Ainsworth v. Ainsworth
154 Vt. 103 (1990)

Facts:

  • The parties were divorced on April 30, 1986 and stipulated that Mr. Ainsworth was to pay child support in the amount of $70 per week.
  • Mr. Ainsworth remarried on August 15, 1987, and established a new home with his wife and her son at that time.
  • On September 21, 1987, Ms. Ainsworth filed a motion for modification, seeking increased support.

History:
Lower court entered a departure from guideline amount and increased the support obligation to $90 a week from $70 per week.

Issues:
(1) Whether the trial court may deviate from child support amounts calculated under the guidelines when defendant is supporting children in a second family.
(2) If the answer to the first question is yes, whether the power to deviate applies if the children in the second family are stepchildren and not natural children.
(3) If the answer to the first two questions is yes, whether the actual order in this case was within the discretion of the trial court.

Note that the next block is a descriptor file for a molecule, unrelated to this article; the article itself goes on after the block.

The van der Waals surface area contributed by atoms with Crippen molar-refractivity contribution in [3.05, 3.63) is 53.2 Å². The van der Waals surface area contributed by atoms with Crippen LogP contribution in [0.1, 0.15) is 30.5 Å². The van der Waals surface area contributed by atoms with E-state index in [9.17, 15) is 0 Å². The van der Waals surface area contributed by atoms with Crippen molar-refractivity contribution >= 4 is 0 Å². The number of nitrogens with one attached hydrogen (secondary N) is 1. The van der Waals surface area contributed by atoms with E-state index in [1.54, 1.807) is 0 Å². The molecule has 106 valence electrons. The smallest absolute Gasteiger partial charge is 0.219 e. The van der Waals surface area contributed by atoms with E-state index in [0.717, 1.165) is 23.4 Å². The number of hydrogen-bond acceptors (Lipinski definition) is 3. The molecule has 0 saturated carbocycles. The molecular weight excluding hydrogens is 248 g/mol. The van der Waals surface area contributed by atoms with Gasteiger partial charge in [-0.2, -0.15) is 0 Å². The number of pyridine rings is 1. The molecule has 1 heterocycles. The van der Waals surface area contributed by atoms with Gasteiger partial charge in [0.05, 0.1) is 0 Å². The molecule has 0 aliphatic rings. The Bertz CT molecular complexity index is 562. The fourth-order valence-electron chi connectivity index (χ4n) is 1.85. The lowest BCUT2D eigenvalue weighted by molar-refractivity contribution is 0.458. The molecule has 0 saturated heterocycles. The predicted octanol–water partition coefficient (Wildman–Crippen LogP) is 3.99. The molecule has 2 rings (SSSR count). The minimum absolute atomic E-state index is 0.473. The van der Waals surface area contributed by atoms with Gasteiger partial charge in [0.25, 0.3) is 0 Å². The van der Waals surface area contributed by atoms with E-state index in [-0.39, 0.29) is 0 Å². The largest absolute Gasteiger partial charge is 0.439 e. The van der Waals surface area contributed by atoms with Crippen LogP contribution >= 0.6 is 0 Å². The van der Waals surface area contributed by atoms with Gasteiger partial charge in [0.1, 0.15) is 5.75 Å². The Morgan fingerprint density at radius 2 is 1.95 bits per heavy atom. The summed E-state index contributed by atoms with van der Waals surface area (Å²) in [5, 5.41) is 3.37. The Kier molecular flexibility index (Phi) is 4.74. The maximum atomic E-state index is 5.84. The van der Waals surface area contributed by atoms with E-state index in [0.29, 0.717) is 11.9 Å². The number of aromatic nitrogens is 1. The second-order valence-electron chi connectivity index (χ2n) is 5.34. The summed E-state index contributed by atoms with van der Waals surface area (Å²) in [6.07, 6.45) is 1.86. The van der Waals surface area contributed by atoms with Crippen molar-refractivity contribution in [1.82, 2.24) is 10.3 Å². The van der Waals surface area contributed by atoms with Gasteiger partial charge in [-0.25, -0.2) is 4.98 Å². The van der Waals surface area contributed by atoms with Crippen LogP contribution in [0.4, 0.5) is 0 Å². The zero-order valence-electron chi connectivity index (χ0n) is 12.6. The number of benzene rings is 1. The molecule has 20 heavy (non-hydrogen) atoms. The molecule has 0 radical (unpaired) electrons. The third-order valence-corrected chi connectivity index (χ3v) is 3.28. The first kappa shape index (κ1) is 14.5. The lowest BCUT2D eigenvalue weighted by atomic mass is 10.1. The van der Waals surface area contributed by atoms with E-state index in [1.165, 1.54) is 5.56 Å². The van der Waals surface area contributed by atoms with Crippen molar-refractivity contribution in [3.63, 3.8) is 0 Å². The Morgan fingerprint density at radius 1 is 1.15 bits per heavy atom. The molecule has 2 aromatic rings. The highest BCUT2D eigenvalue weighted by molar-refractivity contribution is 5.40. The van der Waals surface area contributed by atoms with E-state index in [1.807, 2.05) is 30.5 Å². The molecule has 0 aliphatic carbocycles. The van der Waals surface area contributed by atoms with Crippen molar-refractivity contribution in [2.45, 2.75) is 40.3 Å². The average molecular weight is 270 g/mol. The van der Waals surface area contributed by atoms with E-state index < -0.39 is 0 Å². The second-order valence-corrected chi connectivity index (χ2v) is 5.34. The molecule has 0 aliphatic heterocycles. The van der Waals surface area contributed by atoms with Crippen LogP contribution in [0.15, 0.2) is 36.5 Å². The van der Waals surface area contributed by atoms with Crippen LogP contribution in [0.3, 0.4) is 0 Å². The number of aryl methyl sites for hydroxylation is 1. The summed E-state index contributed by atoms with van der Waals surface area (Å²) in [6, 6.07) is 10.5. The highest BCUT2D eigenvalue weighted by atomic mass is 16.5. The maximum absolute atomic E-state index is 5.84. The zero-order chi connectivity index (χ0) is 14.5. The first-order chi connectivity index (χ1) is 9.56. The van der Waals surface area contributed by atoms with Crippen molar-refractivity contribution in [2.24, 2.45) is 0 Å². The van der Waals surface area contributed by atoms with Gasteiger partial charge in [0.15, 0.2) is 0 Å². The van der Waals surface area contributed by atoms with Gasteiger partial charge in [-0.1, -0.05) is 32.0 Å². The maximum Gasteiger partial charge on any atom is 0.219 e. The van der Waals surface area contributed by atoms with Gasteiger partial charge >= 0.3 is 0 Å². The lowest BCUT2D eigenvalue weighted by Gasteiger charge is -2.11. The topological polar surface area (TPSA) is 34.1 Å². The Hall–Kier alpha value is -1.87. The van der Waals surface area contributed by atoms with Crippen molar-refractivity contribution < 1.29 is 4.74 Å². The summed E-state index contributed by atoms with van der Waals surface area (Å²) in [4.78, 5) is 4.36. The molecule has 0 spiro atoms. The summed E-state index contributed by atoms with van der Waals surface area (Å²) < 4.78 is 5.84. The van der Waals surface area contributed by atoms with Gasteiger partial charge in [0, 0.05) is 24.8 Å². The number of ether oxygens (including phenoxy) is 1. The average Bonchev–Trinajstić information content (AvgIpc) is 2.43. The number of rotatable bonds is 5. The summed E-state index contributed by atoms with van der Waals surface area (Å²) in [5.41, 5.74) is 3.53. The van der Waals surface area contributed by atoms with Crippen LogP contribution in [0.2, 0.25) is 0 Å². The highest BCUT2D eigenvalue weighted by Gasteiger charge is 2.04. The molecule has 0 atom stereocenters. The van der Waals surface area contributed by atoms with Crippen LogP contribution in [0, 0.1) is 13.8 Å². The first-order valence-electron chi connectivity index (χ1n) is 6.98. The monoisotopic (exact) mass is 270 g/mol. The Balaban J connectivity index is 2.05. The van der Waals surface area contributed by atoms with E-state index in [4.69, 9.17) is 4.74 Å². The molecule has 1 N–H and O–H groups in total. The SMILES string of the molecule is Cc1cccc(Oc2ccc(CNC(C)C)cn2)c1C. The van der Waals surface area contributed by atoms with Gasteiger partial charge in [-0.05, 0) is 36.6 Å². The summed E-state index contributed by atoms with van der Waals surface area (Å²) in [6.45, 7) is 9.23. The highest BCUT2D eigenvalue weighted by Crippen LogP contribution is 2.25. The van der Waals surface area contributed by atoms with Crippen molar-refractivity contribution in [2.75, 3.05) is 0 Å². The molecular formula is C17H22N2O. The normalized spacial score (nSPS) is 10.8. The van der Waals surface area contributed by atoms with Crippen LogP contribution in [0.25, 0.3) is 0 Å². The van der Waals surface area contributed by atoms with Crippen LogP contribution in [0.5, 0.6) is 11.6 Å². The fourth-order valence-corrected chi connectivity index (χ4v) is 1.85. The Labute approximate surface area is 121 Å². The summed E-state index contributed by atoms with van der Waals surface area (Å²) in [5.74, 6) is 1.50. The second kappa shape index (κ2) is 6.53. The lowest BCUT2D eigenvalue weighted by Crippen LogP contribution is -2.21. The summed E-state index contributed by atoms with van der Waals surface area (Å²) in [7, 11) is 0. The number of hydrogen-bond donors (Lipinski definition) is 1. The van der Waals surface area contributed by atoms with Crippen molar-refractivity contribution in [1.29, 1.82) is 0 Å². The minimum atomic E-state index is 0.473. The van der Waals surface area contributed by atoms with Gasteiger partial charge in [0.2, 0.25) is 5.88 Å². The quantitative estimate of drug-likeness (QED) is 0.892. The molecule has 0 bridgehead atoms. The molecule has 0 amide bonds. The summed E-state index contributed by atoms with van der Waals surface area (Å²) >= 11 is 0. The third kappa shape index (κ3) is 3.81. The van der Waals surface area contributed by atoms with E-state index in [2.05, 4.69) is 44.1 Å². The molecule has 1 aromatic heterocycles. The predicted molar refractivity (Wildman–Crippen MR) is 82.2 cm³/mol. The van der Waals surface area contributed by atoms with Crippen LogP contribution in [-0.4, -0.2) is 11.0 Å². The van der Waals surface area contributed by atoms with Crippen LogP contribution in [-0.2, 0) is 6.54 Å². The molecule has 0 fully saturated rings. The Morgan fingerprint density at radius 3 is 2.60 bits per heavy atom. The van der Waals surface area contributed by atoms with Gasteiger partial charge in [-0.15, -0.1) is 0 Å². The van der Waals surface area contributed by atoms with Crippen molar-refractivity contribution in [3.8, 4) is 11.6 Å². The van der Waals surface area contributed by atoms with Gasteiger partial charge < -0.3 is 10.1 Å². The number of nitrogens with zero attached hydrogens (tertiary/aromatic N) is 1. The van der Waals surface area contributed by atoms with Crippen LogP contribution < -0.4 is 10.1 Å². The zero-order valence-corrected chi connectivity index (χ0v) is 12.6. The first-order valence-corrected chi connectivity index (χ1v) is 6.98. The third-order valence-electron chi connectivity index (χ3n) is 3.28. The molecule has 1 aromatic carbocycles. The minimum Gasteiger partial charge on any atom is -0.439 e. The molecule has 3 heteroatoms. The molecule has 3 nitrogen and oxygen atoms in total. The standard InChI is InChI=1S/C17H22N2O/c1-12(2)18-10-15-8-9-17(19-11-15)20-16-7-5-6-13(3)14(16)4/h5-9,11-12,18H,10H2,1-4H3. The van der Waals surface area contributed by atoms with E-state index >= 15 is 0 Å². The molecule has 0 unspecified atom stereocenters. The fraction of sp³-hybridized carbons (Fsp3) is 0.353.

Holdings:
(1) Yes.
(2) Yes.
(3) Reversed and remanded.

Reasoning:
(1) A trial court may deviate from child support amounts calculated under the child support guidelines when a spouse is supporting children in a second marriage.

  • “The use of the term ‘inequitable’ must give the trial court authority to look at whether a guideline-based amount is just under the circumstances.”

(2) A trial court’s power to deviate from child support amounts calculated under the guidelines applies if the children in the second family are stepchildren and not natural children.

  • The stepparent support statute states that the duty it imposes is “coextensive” with the duty to support a natural child.
    • Prof: This case was very dependent on this statute.
  • The general obligation to support spouses extends to defendant’s second spouse.

(3) A trial court’s findings and conclusions must show it considered the factors specified in guidelines statute as well as other relevant factors and must show the reasons for the deviation from the guidelines in the amount of support ordered.

  • Here, “because the findings and conclusions do not specify the reasons for the amount of support awarded and show consideration of the statutory factors, we must reverse and remand for a new hearing.”